Despite the positive association between sexual selection and increasing taxonomic diversification, it should be noted that emerging mating preferences are not likely to be a major factor driving cladogenesis across the entire actinopterygiian clade. Of the families analysed, only 13% showed any manifestations of sexual selection via mating preferences. As the vast majority (87%) of families lacked any recognized sexually selected traits, other mechanisms must be acting to drive their taxonomic diversification. There are several factors other than mating preference that have been demonstrated to drive cladogenesis in ray-finned fishes, including genome duplication (Hoegg et al., 2004; Mank & Avise, 2006a), and key innovations like internal gestation and anti-freeze proteins (Lydeard, 1993; Bargelloni et al., 1994; Mank & Avise, 2006c). These other mechanisms of diversification suggest that mating preference is but one of a complex suite of factors that explain differential rates of speciation. It is however surprising, given these numerous other factors that have been demonstrably linked to taxonomic diversification, that sexually selected traits are so significantly correlated with cladogenesis. This implies that when present, mating preferences are a powerful evolutionary force acting to increase prezygotic barriers to reproduction.

Additionally, these other cladogenetic factors may account for why the association between sexual selection and taxonomic diversification was not concordant across all nine comparisons (although it is difficult to know whether the comparisons that showed a negative association are because of sampling error or reflect significant findings).

There are several caveats to this analysis that are worth careful consideration. First, the evidence described here is indirect. Not only are comparative analyses strictly correlative in nature, my analysis relies on a proxy for mating preferences, i.e. manifestations of sexual selection. Sexual dichromatism and elongate fins, the sexually selected traits in this study, have been shown to be the result of mating preference in the ray-finned fishes (Basolo, 1990; Houde & Endler, 1990; Maan et al., 2004). However, the sexually selected traits used here are only indirect indicators of mating preferences, and as mating preferences are not the only way in which sexual selection can influence cladogenesis (Arnqvist et al., 2000), it is difficult to parse out the specific effects of mating preference from other sexual selection factors in this analysis.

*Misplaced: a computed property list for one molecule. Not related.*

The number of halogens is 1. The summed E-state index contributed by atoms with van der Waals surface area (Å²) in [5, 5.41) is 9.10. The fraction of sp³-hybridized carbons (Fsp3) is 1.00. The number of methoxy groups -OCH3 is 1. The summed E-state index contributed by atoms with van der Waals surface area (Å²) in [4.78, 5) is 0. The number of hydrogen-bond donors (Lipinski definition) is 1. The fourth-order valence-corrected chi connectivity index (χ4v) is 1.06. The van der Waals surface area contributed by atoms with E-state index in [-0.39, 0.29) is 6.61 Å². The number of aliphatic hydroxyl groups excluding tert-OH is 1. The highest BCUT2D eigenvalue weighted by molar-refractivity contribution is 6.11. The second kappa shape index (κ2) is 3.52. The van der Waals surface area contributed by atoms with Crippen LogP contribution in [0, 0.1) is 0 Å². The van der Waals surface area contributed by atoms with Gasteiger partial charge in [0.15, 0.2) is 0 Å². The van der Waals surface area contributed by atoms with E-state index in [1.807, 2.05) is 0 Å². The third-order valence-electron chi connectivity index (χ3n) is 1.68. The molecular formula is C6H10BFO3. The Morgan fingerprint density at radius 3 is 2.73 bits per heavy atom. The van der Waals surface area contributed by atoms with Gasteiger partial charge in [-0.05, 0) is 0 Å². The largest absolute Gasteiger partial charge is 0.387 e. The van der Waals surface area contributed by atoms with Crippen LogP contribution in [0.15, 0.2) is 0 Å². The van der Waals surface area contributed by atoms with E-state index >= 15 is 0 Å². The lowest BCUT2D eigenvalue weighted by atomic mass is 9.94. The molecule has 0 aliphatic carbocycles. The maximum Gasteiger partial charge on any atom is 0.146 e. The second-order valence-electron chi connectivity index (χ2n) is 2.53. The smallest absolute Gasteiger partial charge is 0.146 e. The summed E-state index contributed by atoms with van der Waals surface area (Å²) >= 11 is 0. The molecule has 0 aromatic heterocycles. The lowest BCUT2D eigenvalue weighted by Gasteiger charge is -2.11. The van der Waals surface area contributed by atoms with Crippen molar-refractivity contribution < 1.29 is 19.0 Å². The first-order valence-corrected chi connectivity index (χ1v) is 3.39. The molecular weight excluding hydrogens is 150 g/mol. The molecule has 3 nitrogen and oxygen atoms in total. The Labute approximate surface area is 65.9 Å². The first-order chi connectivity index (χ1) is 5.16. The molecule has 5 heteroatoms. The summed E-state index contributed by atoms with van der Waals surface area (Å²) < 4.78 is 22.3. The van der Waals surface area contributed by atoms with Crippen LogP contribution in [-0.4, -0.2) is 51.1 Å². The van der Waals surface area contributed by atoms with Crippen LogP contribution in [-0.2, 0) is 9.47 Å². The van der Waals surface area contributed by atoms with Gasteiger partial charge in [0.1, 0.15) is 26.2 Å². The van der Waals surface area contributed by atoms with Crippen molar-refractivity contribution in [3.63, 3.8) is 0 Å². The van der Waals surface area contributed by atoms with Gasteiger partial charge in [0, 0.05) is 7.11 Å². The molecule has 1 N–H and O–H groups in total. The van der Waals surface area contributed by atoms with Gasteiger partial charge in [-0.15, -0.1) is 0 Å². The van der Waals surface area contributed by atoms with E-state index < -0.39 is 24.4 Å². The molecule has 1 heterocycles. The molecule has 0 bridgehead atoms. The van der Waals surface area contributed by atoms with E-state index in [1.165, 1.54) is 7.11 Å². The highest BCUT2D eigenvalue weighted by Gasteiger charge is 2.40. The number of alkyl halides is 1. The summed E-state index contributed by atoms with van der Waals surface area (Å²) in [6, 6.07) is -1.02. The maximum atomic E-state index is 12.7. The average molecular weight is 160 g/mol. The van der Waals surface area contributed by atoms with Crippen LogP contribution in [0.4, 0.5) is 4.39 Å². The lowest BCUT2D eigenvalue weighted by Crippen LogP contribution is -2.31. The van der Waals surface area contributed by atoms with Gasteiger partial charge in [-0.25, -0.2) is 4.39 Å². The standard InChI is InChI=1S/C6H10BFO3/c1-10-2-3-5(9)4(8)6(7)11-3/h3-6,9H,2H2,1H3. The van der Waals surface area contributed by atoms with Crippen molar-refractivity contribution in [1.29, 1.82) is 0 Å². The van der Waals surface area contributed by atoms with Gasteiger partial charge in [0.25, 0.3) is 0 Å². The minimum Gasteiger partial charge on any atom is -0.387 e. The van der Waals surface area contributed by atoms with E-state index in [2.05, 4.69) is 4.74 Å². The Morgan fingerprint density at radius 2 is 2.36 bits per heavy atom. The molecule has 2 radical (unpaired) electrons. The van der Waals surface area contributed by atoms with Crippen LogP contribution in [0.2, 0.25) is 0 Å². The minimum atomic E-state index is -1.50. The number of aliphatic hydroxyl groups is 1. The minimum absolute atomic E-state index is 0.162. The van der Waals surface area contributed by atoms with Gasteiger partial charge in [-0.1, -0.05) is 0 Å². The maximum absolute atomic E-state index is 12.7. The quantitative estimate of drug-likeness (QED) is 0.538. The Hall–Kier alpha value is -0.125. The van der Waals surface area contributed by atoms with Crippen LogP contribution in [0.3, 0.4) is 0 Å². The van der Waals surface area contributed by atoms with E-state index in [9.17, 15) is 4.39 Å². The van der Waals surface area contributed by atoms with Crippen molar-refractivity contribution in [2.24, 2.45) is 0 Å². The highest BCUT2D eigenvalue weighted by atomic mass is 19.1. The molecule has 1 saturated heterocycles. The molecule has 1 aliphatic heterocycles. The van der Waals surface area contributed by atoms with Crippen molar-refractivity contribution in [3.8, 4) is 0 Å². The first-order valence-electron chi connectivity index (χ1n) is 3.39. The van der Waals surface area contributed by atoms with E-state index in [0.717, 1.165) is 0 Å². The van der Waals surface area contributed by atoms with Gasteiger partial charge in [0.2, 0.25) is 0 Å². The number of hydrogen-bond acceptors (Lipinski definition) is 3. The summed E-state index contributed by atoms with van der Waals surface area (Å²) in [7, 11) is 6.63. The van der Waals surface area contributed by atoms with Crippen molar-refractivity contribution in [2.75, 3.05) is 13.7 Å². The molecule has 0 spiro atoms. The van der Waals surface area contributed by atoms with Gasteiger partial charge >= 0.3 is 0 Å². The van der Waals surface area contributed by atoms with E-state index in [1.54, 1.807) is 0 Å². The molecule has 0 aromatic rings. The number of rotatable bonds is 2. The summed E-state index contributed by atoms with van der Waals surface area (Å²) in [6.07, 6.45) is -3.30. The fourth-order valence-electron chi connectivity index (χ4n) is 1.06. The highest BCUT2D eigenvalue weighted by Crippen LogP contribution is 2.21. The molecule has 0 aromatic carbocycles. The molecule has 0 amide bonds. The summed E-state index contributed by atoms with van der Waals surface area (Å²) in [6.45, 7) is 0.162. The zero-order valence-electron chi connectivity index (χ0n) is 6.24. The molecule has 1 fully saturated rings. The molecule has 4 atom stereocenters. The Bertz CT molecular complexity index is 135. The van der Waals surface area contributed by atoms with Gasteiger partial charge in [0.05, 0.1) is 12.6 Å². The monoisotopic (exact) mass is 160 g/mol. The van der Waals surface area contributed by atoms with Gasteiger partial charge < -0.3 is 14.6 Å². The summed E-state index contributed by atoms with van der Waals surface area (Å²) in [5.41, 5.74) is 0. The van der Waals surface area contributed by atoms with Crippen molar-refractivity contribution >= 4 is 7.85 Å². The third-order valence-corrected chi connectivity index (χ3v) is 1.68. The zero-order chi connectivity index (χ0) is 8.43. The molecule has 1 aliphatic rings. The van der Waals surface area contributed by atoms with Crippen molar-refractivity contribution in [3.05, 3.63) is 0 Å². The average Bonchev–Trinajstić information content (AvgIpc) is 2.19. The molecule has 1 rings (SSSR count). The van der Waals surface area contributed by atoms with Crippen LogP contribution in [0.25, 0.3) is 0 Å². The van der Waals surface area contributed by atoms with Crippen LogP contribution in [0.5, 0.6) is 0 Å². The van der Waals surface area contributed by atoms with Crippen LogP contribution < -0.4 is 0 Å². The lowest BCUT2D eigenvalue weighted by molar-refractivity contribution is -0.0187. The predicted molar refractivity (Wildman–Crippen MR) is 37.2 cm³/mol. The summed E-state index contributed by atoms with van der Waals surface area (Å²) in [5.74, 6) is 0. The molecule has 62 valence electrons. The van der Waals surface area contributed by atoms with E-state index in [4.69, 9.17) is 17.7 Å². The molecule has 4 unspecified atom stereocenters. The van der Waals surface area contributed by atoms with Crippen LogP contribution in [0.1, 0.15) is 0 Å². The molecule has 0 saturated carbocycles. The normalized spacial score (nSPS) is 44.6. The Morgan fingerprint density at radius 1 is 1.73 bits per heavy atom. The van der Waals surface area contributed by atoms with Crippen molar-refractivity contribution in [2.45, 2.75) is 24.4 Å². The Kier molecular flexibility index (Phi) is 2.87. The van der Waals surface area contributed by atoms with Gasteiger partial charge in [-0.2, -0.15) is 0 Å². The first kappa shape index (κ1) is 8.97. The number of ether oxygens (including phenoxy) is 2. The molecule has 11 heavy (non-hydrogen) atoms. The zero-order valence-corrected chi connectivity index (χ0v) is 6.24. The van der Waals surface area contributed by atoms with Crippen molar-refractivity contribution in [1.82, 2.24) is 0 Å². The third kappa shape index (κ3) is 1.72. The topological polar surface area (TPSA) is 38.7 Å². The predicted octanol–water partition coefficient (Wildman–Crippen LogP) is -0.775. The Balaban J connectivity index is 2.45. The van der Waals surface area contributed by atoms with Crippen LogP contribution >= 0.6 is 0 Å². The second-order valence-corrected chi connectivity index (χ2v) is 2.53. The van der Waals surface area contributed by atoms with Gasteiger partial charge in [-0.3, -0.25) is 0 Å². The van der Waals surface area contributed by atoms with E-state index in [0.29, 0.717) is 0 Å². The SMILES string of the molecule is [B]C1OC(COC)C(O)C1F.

Other caveats are more related to the current state of available data. The actinopterygiian supertree used to identify possible sister clades is, by its very nature provisional, as it is an amalgam of all the applicable and robust phylogenetic information available in the current literature. Although the supertree is the best estimate of actinopterygiian phylogenetic relationships given the current systematic data, as more relevant phylogenetic information is published, it may be prudent to revisit this topic with a new and improved supertree. Also, my analysis relies upon extant taxa, and does not account for differential extinction rates, which could be a potential source of noise in the data. However, as sexually selected lineages may experience an elevated extinction risk compared with sexually monomorphic lineages (McLain et al., 1995, 1999; Kokko & Brooks, 2003; Morrow & Pitcher, 2003; J.E. Mank, in review), it is logical to conclude that extinction rates would obfuscate the relationship between sexual selection and cladogenesis rather than spuriously suggest it. Finally, roughly a quarter of identified sister clades were insufficiently characterized and were excluded from this study, and these omissions only hint at the lack of information available for the Actinopterygii. It is conceivable that emerging systematic databases, such as FishBASE (Froese & Pauly, 2004) will eventually solve this problem, and make a more complete analysis possible in the future.

Despite these caveats, this analysis is useful as it suggests a relationship between manifestations of sexual selection and taxonomic diversification, and lends supports to theories linking mating preferences to cladogenesis (Darwin, 1871; Lande, 1981, 1982; West-Eberhard, 1983) in another large vertebrate clade. Shifting mating preferences have been suggested to explain several actinopterygiian radiations (Dominey, 1984; McMillan et al., 1999; Danley & Kocher, 2001; Jones et al., 2003; Mendelson, 2003), although this analysis is the first to test comparatively the role of sexual selection in taxonomic diversification across the ray-finned fishes.


This work was supported by an American dissertation fellowship from the American Association of University Women. I would like to thank Mark Kirkpatrick, John Wares, and two anonymous reviewers for helpful comments on the manuscript.